Friday, 14 March 2014

The Boxer: The True Story of Holocaust Survivor Harry Haft Graphic Novel Review

Review By Patrick Scattergood

Based on the Book
Harry Haft: Auschwitz Survivor, Challenger of Rocky Marciano by Alan Scott Haft

Written By
Reinhard Kleist

Art and Cover By
Reinhard Kleist

Published By
Self Made Hero

Biography, Second World War


Separated from his family in Nazi-occupied Poland and plunged into the horror and degradation of the concentration camps, young Hertzko Haft found himself forced into life-or-death boxing matches by his SS captors.

His battles took him to the end of the Second World War and - against all the odds - liberation.

Chasing a rumor to post-war America, Hertzko became Harry and traded desperation for professional boxing - all the send a message to a long-lost friend.

Reinhard Kleist's vivid and expressive storytelling shows us two halves of a divided life, and the common thread running through them both.

Contrasting the privations of wartime with the possibilities of a new life across the ocean, The Boxer tells the incredible true story of Haft's struggle against experiences that would shape the rest of his life.


Self Made Hero has fast become one of my favorite publishers since I started reviewing their releases for a couple of reasons.  One is that their releases are so varied that there really is something for everyone.  Biographies, drama, horror, even adaptations of classic and modern works.  Sometimes their releases can seem a little random but that's one of the best parts about them, you never know what they are going to put out there next.   The second reason is that no matter what genre the release is, you just know that it's going to be incredibly high quality.

Their last release 'Vincent' got full marks on this site, which as regular visitors will know, doesn't happen very often.  I have to admit, that I didn't think they would be able to match such a gorgeous and brilliantly written graphic novel.

Well, did they manage to match it?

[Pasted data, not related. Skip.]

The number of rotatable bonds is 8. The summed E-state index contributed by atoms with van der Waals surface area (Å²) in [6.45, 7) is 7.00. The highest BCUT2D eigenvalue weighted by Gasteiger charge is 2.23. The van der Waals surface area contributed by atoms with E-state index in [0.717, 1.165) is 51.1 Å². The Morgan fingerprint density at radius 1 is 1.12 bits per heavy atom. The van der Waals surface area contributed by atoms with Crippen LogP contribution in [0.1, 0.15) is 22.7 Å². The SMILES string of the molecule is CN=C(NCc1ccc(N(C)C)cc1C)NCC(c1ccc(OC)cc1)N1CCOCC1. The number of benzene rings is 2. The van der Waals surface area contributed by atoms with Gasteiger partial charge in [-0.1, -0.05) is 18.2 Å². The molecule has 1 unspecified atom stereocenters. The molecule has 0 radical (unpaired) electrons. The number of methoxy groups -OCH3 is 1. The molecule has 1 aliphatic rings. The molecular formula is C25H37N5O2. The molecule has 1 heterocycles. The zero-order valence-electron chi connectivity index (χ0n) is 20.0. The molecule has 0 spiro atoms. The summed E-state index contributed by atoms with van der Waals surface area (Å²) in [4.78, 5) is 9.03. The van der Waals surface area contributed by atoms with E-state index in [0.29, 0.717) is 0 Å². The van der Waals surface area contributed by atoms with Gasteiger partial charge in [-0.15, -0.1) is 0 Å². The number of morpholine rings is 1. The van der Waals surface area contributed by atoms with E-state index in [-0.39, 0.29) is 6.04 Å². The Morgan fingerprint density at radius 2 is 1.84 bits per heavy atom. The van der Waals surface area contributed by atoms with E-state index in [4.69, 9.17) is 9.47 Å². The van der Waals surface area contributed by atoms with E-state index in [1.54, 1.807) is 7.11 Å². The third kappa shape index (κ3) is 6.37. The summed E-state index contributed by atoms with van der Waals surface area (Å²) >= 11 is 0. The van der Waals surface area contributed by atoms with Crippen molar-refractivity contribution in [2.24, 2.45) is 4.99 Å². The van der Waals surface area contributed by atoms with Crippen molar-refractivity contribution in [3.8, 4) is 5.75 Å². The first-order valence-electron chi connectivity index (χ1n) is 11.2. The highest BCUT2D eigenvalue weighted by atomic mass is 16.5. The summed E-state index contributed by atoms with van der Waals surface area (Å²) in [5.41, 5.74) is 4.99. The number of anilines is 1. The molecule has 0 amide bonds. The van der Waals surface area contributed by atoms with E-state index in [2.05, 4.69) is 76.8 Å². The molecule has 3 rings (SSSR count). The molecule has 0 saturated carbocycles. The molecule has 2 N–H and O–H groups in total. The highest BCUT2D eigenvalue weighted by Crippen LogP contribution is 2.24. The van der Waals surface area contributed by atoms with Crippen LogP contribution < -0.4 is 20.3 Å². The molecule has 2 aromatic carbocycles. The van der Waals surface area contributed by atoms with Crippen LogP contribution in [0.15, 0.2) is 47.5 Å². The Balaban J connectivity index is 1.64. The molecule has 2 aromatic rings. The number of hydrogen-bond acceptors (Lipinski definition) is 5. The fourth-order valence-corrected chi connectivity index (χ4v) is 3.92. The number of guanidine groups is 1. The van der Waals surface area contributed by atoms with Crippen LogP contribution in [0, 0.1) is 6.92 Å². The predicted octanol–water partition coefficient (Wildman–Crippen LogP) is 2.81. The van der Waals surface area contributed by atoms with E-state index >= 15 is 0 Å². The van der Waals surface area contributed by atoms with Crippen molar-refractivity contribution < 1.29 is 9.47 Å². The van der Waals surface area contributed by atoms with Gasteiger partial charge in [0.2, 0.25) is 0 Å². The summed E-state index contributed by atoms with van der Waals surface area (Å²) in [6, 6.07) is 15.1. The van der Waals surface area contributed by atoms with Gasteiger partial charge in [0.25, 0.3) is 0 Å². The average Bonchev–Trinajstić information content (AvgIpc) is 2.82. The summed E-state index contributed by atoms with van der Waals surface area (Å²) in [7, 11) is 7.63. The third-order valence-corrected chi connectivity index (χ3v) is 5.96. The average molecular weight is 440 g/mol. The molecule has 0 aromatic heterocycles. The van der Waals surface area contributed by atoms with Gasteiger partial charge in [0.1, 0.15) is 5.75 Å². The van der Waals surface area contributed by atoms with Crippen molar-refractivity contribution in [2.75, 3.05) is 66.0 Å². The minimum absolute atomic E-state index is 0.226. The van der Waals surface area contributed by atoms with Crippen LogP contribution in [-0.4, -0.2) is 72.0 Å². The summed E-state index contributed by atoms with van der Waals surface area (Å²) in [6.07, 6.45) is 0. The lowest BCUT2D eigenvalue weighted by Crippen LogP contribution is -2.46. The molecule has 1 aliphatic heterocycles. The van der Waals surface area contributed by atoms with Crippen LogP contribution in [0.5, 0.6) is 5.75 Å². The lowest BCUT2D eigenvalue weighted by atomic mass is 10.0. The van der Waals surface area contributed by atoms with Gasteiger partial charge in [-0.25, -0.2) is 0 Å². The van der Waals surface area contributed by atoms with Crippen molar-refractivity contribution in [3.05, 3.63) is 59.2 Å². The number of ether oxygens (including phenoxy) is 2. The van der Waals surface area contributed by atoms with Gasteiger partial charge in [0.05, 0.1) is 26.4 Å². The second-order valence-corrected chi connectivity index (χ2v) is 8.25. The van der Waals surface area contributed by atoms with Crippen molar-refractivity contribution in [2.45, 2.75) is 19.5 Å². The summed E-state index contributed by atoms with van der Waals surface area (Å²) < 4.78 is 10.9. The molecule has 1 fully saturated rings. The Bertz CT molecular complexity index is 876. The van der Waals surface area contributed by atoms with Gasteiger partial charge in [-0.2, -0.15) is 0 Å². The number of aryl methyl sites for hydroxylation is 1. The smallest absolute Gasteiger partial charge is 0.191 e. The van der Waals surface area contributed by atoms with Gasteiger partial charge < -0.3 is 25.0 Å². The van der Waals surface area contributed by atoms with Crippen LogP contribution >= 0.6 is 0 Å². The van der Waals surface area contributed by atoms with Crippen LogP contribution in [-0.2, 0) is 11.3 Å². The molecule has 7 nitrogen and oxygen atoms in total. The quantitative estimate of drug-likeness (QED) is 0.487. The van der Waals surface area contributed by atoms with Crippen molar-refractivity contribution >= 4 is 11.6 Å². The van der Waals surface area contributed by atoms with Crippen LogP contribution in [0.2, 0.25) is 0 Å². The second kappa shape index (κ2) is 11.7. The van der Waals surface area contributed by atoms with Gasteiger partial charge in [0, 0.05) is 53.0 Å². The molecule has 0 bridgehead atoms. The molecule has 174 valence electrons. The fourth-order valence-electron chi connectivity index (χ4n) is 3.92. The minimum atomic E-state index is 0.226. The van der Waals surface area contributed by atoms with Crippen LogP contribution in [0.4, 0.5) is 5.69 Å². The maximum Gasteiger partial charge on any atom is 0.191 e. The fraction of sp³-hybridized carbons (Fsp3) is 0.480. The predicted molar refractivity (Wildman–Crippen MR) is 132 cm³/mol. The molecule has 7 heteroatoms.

Most definitely yes.

The thing to remember is that this is a completely different story and art style to 'Vincent' and therefore can't really be compared so to speak.  That said, this stark and sometimes brutal telling of the life story of Harry Haft, is a massively well written, paced and drawn story that will positively drawn you in, shock you and touch you.

'The Boxer' really is a heartbreaking yet inspiring look at a man that was so affected by the brutal and tragic things that happened to him.  At the same time, Kleist manages to not paint him as completely perfect.  In fact, he is painted as flawed and sometimes even brutal himself in a few moments yet never painted as a horrible person.  Just as one that was psychologically damaged by all the things that he saw, did and was made to participate in just to be to survive.

Writing wise, this graphic novel is absolutely superb.  I honestly couldn't put it down, which seems to be pretty much the norm for the Self Made Hero releases, despite some of the more unsettling scenes.  One of the things that struck me about this one is the simple fact that I really think that this story really is one of the most important from the Second World War era in that seeing just what the people were subjected to.

This is where the art really comes in to it's own.  In fact, like the art for the 'Vincent' release, it's absolutely perfect for the graphic novel.  I honestly couldn't think of a different artist or style for 'The Boxer' in that I really don't think that any changes would work.  The stark, brutal black and white art really forces home just what happened in the camps and in the cities themselves.  The fact that it's in black and white is also another strength in that because of the stark nature of it, as I've said before, makes the scenes memorable and heart breaking.

If you are looking for a book that sums up the hardship, brutality and sadness of the Second World War, then look no further.  This is both a touching, sad story yet at the same time inspiring but without falling in to the trap of painting the subject as a perfect person.  Instead Haft is shown here to be a man with problems but they're so well explored that you can fully understand why he struggled after the war and why it was such a battle for him to come to terms with what he was made to be part of and with what he saw happen to the people around him.

Another fantastic release from Self Made Hero that is both beautiful, horrifying and inspiring in equal measure.

Story 10/10
Art 10/10
Cover 10/10
Recommended 10/10
Overall 40/40

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